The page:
“Dream Unending sounds very much like what they are: two gifted, experienced metal musicians trying to capture a colossal and elusive feeling that goes beyond subcultural identification or, indeed, earthly limits. It’s bewildering, and it’s beautiful.” – Stereogum, Album of the Week
This Friday, Dream Unending return with their sophomore album, Song of Salvation. The duo released their debut album last year, which was a marked shift in musical ambition for Derrick Vella (Tomb Mold) and Justin DeTore (Innumerable Forms, Sumerlands). While structured with a foot firmly in Death / Doom, a far loftier purpose and progressivism was its hallmark, as such distancing itself from others pursuing the style. Now returning only a year later with the stunning Song of Salvation, that exploratory zeal is given substantially greater allowance to soar and shine.
This new 5-song LP continues Dream Unending’s rapid evolution, and the boundless panorama of Song of Salvation is, crucially and intrinsically, a continued departure from limiting genre norms and an adept redefining of them.
Dream Unending‘s Derrick Vella comments, “It’s nice to finally reach home plate as far as the releasing of this record. It was a real trip to write, record and wrap up. Working with Justin among many other talented individuals to make this record what it is has been blissful. I hope some of the joy of making this album shines through in the sounds, from the highs, the lows, the shimmering, the psychedelic leanings at times, the silence, the triumphant closeouts and much more.”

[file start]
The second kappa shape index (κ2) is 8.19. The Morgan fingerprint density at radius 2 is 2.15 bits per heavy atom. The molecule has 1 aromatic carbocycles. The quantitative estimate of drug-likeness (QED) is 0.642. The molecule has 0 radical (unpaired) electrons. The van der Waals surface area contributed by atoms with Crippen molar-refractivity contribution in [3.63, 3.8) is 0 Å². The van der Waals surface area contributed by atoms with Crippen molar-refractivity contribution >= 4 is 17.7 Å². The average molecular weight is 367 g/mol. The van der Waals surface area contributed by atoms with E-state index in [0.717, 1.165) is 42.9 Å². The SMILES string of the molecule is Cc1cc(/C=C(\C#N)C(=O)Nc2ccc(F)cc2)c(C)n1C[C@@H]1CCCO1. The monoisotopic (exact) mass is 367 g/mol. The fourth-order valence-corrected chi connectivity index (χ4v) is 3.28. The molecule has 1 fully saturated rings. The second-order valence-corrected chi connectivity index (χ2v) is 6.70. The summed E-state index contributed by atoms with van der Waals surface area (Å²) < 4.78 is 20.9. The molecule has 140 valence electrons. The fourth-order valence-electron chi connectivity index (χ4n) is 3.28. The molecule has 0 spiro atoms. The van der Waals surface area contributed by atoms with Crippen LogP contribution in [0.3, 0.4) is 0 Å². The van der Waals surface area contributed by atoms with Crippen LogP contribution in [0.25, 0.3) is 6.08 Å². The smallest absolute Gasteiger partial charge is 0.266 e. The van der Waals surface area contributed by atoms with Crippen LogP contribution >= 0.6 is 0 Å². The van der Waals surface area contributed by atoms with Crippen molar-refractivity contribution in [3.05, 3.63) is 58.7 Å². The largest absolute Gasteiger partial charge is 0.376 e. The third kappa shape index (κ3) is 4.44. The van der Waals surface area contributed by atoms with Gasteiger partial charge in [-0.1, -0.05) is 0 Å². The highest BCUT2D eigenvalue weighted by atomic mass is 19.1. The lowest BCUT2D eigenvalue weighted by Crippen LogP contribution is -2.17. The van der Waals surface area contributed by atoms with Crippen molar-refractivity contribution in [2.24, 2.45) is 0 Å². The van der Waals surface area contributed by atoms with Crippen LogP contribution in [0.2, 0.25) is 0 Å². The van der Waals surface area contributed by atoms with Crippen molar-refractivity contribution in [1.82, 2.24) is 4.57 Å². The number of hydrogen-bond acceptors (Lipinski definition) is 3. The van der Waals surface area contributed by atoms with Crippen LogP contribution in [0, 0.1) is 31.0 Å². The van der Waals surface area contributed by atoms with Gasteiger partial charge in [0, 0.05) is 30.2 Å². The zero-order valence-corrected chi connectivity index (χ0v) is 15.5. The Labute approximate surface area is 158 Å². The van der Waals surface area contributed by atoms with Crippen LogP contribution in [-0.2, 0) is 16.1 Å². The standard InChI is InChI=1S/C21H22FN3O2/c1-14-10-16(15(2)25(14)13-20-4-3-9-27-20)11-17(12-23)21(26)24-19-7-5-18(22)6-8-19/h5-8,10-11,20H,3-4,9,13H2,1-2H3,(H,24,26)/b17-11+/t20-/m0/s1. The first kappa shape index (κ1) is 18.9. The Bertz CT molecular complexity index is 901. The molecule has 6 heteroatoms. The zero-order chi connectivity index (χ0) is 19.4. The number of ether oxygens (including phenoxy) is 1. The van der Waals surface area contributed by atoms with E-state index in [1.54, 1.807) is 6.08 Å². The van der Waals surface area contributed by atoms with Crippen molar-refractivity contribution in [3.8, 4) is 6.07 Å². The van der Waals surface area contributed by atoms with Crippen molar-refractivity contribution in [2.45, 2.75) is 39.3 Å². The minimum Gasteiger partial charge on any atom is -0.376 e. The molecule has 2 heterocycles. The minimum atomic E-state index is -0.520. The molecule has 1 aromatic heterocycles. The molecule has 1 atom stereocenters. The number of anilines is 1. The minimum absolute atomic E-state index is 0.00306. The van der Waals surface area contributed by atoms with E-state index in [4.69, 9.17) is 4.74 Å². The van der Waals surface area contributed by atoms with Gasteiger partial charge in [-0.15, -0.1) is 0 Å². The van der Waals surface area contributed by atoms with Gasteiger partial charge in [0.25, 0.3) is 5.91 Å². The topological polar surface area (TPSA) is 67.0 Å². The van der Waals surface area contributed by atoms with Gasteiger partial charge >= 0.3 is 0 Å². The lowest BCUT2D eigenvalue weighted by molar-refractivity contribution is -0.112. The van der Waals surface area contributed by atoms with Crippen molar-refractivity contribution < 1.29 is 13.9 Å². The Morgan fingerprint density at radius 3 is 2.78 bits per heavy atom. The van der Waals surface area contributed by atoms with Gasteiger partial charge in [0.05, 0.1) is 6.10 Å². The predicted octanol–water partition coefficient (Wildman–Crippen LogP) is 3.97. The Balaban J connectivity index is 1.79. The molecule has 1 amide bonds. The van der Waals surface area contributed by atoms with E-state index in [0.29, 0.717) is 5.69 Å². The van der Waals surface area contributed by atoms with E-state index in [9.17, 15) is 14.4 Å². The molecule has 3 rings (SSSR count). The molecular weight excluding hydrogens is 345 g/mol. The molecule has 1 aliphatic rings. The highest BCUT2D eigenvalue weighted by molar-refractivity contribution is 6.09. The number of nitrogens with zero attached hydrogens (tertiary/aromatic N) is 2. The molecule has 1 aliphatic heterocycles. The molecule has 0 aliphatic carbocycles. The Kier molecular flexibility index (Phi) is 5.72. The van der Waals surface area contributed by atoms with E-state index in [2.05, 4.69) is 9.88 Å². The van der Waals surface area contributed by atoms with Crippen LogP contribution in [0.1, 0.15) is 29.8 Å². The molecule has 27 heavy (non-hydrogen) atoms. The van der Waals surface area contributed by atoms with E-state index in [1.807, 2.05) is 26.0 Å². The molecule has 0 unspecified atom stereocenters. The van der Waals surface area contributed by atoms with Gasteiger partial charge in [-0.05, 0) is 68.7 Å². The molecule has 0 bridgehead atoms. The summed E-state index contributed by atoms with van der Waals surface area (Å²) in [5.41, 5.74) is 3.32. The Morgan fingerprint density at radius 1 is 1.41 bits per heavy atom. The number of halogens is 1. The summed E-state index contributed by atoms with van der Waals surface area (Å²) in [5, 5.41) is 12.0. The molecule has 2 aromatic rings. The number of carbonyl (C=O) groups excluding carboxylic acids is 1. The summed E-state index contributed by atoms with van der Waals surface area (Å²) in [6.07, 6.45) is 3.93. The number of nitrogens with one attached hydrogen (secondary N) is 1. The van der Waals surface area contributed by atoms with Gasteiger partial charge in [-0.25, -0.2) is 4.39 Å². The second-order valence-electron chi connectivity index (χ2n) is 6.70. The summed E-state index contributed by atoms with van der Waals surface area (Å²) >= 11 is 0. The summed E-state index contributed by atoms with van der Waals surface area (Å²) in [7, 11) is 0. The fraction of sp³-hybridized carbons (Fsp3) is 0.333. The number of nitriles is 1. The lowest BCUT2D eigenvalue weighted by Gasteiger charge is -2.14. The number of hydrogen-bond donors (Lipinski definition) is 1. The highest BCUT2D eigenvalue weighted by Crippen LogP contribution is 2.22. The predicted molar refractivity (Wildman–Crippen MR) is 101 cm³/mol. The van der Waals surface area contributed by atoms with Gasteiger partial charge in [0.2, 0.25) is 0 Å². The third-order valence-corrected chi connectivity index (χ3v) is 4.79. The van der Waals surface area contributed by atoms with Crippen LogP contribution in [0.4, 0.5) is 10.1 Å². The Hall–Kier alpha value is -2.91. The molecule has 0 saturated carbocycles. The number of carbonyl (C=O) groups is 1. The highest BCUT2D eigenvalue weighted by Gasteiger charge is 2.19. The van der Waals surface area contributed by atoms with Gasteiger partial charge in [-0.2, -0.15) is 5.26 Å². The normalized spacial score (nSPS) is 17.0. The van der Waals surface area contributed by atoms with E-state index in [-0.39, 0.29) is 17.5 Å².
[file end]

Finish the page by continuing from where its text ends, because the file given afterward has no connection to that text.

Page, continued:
Dream Unending‘s Derrick Vella comments: If Tide Turns Eternal is a bungalow, then Song of Salvation is a high-rise… big, glacial, heavy riffs and exploratory clean sections that stretch out a bit more. It feels like a hyper-detailed account of the quest for joy and meaning but still exploring the pitfalls and hiccups along the way. It’s an album about answering your own cry for help.” He continues, “After making Tide Turns Eternal, we had developed a sort of blueprint on how to approach making music like this remotely. With comfort and confidence in our corner, we had the chance to be more meticulous with mapping out the songs, and how much we wanted to throw at the wall. It was a real pleasure to bring more friends into the mix as well with small but impactful appearances throughout the album. I always think of music as expressions of certain colours and I wanted to fill the canvas with some variety as Song of Salvation progresses.”